We went underground today. Underground tunnels full of human bones, what could be more kid friendly than that?
We had wanted to see some original catacombs in Rome, but ran out of time. So Paris is our last bone sighting chance. We managed to get out the door before ten am this morning, only to encounter a line. A line! We had to wait a whole forty five minutes. Apparently in the summer it would be more like four hours, we’re never going to be able to come back in the summer, unless it’s to eat pastries and icecream.
We hired the English audio guide, being travel wise now, it’s always worth it. What a story it told. Paris, millions of years ago, was under the sea which means that if you’re a Roman looking for some decent stone to build your temples and baths out of in Paris, you just had to dig down ten or twenty metres to find as much excellent limestone as you want. Not only Romans, but everyone who came after them enlarged the underground quarries and helped themselves. This explained to us why the seven hundred year old gargoyles adorning the cathedral of Notre Dame have little seashells exposed in the weathered bits. Nobody really cared about managing the quarries, they’d just pop underground and carve out as much as they wanted. The inevitable happened in the late 1700s, a large chunk of street and houses in Montparnasse suddenly crashed into the abyss. This started happening fairly regularly, with one section of pavement dropping twenty five metres. You can imagine that at that time Louis XVI had a lot on his mind, but this was so urgent that he set up a Quarries Inspectorate to start stabilising the site. They’re still in operation today. One of the workmen on this site spent his lunch hours carving out little models of a castle in which he’d been once imprisoned.
About ten years after the stabilisation works had begun, Paris had another problem. Its cemeteries were overflowing. They tried digging up some old bodies that nobody cared about and stacking them in charnel houses. This was a temporary solution that rather annoyed the householders around the charnel houses, with reports that fresh milk or soup would go off in a couple of hours and my dear, the smell!. And then the Cemetery of the Innocents started overflowing into peoples’ cellars, and that can’t have been pleasant. So there was a problem of a whole lot of dead bodies that nobody really cared about any more, and nearby there was a massive set of limestone tunnels deep underground. In 1786 parts of the quarries were blessed and the transfer of all of the bones in the Cemetery of the Innocents started, travelling by hearse preceded by priests in the dead of night. And here they are.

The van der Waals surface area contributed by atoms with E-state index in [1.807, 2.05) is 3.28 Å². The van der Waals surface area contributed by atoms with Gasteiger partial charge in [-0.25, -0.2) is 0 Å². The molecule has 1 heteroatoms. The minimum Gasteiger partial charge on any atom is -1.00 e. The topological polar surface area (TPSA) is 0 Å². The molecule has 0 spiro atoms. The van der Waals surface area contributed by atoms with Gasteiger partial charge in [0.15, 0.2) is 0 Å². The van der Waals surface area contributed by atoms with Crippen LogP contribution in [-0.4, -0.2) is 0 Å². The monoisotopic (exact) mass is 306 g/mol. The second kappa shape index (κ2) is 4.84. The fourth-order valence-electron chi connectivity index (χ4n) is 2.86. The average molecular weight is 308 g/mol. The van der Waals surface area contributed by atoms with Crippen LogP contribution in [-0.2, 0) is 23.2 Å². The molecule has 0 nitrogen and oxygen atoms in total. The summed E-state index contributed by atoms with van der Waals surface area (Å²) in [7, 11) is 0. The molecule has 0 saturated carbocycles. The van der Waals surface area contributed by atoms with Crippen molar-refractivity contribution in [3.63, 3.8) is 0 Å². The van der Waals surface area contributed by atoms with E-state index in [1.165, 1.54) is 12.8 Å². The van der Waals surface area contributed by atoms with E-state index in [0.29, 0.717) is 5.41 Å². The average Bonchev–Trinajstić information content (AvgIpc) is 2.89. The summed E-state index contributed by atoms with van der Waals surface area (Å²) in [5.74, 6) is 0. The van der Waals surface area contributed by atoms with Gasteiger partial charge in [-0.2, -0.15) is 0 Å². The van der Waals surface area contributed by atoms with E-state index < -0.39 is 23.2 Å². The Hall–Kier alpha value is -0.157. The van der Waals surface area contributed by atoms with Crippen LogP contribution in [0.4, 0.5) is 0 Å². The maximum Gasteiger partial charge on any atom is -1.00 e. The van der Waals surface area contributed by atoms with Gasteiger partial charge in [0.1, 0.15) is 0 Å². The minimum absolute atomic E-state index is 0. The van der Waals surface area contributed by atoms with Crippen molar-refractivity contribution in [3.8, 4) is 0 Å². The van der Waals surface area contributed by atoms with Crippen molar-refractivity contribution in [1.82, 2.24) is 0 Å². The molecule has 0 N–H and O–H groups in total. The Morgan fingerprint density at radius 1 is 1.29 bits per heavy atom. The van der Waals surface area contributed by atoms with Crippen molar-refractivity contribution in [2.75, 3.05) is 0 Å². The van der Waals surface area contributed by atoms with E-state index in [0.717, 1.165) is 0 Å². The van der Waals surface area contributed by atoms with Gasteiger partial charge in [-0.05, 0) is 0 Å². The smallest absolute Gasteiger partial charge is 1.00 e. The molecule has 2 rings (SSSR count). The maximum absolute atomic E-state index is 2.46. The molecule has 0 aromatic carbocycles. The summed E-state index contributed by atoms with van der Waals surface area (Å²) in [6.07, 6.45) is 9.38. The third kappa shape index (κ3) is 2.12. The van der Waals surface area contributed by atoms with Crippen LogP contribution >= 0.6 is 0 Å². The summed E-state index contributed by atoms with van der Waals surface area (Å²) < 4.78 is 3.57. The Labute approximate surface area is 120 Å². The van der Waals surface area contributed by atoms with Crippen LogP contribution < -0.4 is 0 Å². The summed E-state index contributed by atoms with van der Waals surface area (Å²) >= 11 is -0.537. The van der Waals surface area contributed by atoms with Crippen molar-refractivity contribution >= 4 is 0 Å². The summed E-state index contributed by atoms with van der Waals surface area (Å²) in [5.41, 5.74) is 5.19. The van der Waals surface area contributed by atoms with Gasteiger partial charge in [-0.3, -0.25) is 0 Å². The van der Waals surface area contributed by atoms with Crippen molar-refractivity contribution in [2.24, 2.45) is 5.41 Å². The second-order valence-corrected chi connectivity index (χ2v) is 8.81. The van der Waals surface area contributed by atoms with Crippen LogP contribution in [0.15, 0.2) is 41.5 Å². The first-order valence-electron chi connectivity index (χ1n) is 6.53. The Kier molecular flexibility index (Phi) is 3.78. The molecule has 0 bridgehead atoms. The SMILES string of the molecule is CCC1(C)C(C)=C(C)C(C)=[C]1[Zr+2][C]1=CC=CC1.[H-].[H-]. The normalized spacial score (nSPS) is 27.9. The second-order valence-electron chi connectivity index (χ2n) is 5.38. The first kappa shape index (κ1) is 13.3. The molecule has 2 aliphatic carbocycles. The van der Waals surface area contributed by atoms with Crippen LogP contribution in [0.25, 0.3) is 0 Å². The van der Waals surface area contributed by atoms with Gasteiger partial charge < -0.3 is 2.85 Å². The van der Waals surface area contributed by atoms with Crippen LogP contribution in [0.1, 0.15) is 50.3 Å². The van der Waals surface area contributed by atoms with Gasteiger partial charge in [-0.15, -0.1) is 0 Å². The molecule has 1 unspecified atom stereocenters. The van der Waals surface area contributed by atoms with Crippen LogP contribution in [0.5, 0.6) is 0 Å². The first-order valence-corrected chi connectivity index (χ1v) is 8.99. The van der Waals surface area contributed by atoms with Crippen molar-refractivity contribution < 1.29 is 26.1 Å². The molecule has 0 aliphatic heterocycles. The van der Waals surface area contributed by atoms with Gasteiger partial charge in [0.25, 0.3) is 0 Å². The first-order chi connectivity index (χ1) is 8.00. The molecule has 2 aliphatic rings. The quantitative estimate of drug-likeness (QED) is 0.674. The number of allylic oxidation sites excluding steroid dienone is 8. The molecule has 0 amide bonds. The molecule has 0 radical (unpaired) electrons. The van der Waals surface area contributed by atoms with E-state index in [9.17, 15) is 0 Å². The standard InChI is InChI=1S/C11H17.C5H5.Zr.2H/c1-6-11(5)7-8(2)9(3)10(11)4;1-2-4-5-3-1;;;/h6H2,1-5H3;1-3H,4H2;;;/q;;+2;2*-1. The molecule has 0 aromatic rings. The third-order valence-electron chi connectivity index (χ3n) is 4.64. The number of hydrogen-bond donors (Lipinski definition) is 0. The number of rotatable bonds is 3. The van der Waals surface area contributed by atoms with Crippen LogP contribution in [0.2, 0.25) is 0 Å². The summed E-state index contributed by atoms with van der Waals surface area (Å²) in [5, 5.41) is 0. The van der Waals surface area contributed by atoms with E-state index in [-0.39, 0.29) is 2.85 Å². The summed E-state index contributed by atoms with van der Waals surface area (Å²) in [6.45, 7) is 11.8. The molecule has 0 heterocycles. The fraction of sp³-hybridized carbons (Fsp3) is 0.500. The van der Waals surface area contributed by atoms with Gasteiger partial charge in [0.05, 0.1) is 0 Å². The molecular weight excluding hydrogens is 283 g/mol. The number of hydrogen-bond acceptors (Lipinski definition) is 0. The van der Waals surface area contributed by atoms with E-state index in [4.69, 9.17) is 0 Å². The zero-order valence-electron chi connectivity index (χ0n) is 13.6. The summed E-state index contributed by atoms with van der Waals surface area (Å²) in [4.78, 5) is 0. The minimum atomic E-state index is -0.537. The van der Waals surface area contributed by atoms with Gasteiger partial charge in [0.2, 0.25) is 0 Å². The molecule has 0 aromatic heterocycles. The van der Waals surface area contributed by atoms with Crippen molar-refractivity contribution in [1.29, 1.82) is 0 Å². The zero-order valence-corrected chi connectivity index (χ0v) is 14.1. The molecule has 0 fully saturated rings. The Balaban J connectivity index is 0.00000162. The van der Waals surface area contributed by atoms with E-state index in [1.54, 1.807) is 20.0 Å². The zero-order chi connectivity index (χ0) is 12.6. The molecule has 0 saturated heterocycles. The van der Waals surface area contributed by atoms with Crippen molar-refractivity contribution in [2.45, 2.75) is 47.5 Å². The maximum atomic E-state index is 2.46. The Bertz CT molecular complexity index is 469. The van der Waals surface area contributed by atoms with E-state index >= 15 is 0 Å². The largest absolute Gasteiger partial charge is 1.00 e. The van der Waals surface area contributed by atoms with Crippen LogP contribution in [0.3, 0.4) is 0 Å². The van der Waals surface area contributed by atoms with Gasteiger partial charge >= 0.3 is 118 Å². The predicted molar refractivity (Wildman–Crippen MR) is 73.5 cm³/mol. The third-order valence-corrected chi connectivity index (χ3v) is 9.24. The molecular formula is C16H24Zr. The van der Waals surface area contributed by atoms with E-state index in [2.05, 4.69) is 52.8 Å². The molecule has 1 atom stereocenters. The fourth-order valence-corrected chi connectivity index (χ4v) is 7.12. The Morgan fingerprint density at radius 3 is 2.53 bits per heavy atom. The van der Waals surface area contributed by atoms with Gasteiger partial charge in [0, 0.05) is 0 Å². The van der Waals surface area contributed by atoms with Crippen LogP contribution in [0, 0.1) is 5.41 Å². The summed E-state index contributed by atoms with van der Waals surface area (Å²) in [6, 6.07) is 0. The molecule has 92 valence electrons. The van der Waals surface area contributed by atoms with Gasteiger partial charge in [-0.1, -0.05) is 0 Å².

It’s estimated that there are the bones of six million Parisians down here. More cemeteries were emptied into here, the transfer didn’t stop until 1859. Almost none are marked or noted, but they are arranged very neatly.
The bones of such luminaries as Rabelais and Pascal and Charles Perraut (author of Cinderella and Puss in Boots) are certainly in here somewhere. The effect is at first shocking, then a bit overwhelming, then it’s kind of nice that everyone’s in here all together. Very Socialist. There’s a little corner arrangement for a whole lot of bodies dumped on a street during the French Revolution.
There are quite a few plaques around the place with deathly poetry in French and Latin. There’s a monument to a poet with one of his teen angst poems on it, about how life was futile and nobody loved him. He died suddenly in his twenties after being thrown from his horse, so never got the chance to burn that kind of thing. His bones aren’t behind the monument, they’re in with everyone else.
Eventually we wend our way out of the bones and into some caverns with information signs about the rock formation and fossils that nobody reads. There is an example of the kind of rock formation that leads to cave ins, this one has been coated in concrete to stop it reaching up to street level.
That’s the kind of thing for which the Quarry Inspectors are always on the lookout. Constant vigilance.
It made a nice change from churches and museums. But I did pop into Notre Dame to get my book.